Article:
Contractors and trade associations that might well do the work are among the groups nationally asking Congress to get serious about fixing up the National Park System.
The public request to Congress is part of National Infrastructure Week, which lasts until next Monday.
The nation’s parks have amassed a backlog of deferred maintenance that grew from $11.3 billion to $11.6 billion last year alone, according to a Pew Charitable Trusts study.
The study sets the figure at $238 million in Colorado for needed work that includes roads, trails, historic structures and visitor centers. The report thinks Colorado could create 2,209 jobs if more federal support flowed into fixing up the parks.
“Our national parks are a treasure and one we need to preserve for generations to come,” Michael Gifford, president and CEO of Associated General Contractors of Colorado, said in a statement. “Congress needs to act to fund the long list of delayed infrastructure projects that are piling up at national parks across Colorado and throughout the country.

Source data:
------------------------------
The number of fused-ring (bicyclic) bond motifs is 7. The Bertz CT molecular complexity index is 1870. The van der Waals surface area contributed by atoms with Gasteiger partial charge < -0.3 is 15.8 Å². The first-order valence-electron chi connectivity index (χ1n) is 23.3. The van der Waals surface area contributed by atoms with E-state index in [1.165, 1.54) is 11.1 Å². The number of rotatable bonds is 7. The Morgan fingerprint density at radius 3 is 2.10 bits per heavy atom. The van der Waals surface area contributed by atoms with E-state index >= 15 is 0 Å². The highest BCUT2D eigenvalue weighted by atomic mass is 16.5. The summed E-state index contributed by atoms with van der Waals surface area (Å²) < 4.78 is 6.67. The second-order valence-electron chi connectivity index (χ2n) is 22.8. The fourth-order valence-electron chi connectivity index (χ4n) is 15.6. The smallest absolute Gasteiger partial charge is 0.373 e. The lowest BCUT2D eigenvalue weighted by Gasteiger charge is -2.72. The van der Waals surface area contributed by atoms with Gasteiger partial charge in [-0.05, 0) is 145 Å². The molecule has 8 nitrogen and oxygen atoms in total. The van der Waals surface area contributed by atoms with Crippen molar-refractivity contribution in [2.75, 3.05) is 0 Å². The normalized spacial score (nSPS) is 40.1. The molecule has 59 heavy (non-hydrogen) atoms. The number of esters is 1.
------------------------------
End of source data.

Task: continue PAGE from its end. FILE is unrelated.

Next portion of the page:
“We strongly urge members of Colorado’s congressional delegation to support dedicated funding to address the deferred maintenance backlog plaguing the National Park System, so that we can create new jobs for infrastructure workers and maintain the safety and integrity of these sites for visitors.”
Jeff Wasden, president of the Colorado Business Roundtable, said investing in national parks would not only create jobs near the parks but across the state, as well.
“Rebuilding our national parks is an investment in job creation and workers that will have an impact not only in national park gateway communities but also across the state of Colorado,” he stated. “These iconic sites are economic engines that help drive commerce in all parts of the state and addressing NPS’s infrastructure repair backlog will create or support even more jobs for residents.”
The state’s engineers, architects, planners, landscape architects, labor unions, and trade and professional groups aren’t the only ones asking.
In March, 29 members of the U.S. House signed a letter urging budget writers to provide more matching money to the National Park Foundation to help attract private donors.
U.S. Reps. Scott Tipton, R-Cortez; Doug Lamborn, R-Colorado Springs; and Diana DeGette, D-Denver, were among the signatories.
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